Would you say the Aidan’s story is a redemption story?
Oh yeah, absolutely. He’s going into this troubling period in his life and he doesn’t know why because the memories have been blocked out. It’s really about the two brothers and the rift that they eventually experience. So this is kind of him reconciling that rift and understand why his brother became distant to him. So yeah, it kind of is a redemption story and an understanding story. And I thought it would be more poetic if you went all this way to save his brother but couldn’t save him completely. At least he saved his soul. So it’s kind of a bittersweet ending.
How did you pull off the effects?
A lot of that is attributed to one of the producers, Barney Berman and his team. Barney Warren Oscar for Star Trek and wanted to get into producing and he really has the know-how of how all these things work, he was the head makeup effects designer. Ian Cromer was our main onset guy and Frank Langley did all the puppeteering. They learned from the best in Barney, so they know how to get things done and make it look great.
Did you come up with the kills featured?
Yeah, I knew to grab the audience right away we had to do something kind of surprising. So yeah I did come up with a lot of the deaths, it was a low-budget so there actually were many more and much more gruesome deaths that I wanted to shoot but you have to pick and choose your battles.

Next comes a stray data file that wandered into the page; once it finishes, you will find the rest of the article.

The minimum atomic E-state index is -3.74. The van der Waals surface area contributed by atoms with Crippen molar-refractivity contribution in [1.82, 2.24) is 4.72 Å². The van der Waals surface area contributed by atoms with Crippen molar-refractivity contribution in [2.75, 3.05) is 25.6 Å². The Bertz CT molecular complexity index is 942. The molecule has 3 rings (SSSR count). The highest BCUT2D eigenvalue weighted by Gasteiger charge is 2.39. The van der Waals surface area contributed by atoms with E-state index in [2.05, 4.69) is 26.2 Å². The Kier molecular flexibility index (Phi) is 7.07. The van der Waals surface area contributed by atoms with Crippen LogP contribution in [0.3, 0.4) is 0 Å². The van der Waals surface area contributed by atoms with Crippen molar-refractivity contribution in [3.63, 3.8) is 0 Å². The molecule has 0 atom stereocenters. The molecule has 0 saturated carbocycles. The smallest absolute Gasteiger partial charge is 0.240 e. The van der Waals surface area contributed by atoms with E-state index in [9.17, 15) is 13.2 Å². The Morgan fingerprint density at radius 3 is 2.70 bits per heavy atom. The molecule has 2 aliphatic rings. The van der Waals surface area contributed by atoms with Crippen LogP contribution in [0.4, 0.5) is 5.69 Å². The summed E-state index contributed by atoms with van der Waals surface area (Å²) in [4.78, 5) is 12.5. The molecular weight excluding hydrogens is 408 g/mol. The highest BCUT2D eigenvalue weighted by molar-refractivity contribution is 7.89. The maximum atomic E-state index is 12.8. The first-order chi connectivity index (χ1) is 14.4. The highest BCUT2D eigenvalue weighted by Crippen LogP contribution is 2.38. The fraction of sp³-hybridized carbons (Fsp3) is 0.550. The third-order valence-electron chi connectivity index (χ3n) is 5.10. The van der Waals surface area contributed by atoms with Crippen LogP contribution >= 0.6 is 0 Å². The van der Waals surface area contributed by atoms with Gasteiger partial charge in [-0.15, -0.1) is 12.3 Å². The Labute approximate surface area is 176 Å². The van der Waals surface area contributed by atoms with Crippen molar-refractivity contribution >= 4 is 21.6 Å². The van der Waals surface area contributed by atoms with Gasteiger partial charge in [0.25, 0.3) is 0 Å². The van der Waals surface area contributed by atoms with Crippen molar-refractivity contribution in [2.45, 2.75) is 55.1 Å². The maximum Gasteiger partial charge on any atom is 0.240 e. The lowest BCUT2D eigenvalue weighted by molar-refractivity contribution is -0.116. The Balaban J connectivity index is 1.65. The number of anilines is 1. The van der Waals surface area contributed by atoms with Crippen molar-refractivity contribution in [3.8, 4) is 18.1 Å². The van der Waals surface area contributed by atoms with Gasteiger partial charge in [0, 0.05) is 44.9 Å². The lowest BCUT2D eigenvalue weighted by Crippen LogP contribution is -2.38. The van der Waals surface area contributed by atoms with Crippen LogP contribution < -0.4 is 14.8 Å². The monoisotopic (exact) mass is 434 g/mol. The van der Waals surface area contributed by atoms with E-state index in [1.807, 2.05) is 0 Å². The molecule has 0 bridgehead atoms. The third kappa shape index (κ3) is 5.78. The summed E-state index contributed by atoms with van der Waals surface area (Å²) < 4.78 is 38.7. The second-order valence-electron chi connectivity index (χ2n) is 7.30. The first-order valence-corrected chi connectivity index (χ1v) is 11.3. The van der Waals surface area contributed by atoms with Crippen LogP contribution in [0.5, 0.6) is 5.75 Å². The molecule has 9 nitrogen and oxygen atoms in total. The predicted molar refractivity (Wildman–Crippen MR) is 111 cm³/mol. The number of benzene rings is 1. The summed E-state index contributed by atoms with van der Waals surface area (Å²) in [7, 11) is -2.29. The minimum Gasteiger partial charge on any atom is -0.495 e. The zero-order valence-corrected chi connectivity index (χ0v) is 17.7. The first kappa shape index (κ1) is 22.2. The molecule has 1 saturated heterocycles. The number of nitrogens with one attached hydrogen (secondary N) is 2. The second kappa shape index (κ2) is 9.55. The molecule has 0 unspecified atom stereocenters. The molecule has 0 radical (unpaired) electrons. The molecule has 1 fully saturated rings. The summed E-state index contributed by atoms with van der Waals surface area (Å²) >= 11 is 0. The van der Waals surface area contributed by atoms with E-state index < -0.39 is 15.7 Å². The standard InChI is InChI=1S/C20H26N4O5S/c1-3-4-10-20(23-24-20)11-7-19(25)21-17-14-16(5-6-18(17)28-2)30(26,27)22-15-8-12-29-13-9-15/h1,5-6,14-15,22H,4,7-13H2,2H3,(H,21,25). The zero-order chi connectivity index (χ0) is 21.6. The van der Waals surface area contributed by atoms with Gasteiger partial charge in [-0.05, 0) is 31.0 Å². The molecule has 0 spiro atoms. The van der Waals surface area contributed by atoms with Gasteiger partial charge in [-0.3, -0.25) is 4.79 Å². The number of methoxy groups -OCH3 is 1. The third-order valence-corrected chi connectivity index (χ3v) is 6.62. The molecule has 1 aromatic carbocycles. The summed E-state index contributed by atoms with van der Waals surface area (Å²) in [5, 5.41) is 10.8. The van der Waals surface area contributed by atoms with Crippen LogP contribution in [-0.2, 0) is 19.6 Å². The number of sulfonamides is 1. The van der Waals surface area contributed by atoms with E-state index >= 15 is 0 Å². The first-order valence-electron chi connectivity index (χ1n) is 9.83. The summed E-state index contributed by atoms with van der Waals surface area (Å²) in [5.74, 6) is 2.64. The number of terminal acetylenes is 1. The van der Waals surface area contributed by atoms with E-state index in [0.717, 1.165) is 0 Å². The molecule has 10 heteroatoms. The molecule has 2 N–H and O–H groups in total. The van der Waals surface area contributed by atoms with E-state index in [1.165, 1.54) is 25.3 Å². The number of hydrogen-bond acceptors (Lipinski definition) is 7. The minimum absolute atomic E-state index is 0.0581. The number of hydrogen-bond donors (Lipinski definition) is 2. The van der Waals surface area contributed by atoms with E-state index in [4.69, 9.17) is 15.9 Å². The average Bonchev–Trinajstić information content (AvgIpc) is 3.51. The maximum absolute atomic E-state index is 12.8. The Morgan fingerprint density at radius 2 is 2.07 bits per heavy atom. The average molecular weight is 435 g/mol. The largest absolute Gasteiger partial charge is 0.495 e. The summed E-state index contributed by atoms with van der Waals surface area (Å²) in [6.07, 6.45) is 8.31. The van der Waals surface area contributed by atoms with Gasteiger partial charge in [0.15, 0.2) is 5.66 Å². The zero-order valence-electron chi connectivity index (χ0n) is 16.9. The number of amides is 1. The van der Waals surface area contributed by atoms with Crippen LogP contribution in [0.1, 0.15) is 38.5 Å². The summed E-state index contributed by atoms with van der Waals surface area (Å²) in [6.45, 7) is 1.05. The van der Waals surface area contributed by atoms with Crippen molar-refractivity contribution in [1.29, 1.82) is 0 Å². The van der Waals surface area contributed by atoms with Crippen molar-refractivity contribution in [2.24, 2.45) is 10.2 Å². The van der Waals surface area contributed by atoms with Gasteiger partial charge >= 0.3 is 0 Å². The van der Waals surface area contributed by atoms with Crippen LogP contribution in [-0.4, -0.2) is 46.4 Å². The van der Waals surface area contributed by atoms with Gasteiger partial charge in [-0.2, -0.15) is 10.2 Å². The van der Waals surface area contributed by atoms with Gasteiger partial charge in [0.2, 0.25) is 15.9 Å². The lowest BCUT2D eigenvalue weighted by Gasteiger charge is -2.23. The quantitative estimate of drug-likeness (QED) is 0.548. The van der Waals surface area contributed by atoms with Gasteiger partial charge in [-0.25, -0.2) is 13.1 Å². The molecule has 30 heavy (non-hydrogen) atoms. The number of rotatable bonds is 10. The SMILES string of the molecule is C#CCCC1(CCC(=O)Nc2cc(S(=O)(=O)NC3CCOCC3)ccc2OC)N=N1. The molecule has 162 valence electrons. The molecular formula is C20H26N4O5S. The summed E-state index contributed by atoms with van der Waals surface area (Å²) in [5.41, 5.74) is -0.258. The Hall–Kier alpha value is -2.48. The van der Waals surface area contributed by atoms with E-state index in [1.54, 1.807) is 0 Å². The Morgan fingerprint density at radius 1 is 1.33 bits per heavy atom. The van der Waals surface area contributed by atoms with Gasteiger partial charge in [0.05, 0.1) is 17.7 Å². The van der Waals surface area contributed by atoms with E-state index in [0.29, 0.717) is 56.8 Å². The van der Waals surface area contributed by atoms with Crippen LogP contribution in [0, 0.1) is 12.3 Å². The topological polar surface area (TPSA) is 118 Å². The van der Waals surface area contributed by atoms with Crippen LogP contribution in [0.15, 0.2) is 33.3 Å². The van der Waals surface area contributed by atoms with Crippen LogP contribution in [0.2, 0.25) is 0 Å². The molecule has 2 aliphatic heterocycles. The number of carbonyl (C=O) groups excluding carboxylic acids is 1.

Considering the tight schedule was there anything that you couldn’t do, one real standout death or what have you?
There’s one with the Duane character that had really gruesome death. His final arc in the movie ends with his death through the bed. He’s kind of a selfish character throughout so why in his final arc for him to save Bree. I want him to take on happy man and die in the process. I was going to have happy man stab him and then plugged his eyes out so then he’s running around blind but he still attacks happy man and says run Bree, run! So there would be a heroic, sacrificial quality about him but that was quite a chunk to do. Also everyone got stabbed in the gut. They were all supposed to get stabbed in the mouth but at least I got one mouth stabbing in the beginning. I really wanted to have more gruesome stuff like that, which is kind of weird for a film it’s mostly psychological, but maybe next time.
Shooting in Linda Vista Hospital must’ve been pretty creepy. In closing, is there anything you can tell me about that experience?
It’s supposedly really haunted but it never really got to me except for the second to last day of filming. It was already dark and we were moving things to another place inside Linda Vista. All the lights were turned off and I had to grab something really meaningless, like an apple box from inside the start room. It was really dark and I don’t usually get spooked out, but there were a lot of open doors inside the dark room and a moment hit me like something was looking at me or might pop out. I’m a grown man but in that moment I got the heebie-jeebies and I just grabbed the apple box and ran out of there. When you’ve been working on something with supernatural and spirits for so long, you just can’t help but let it get to you.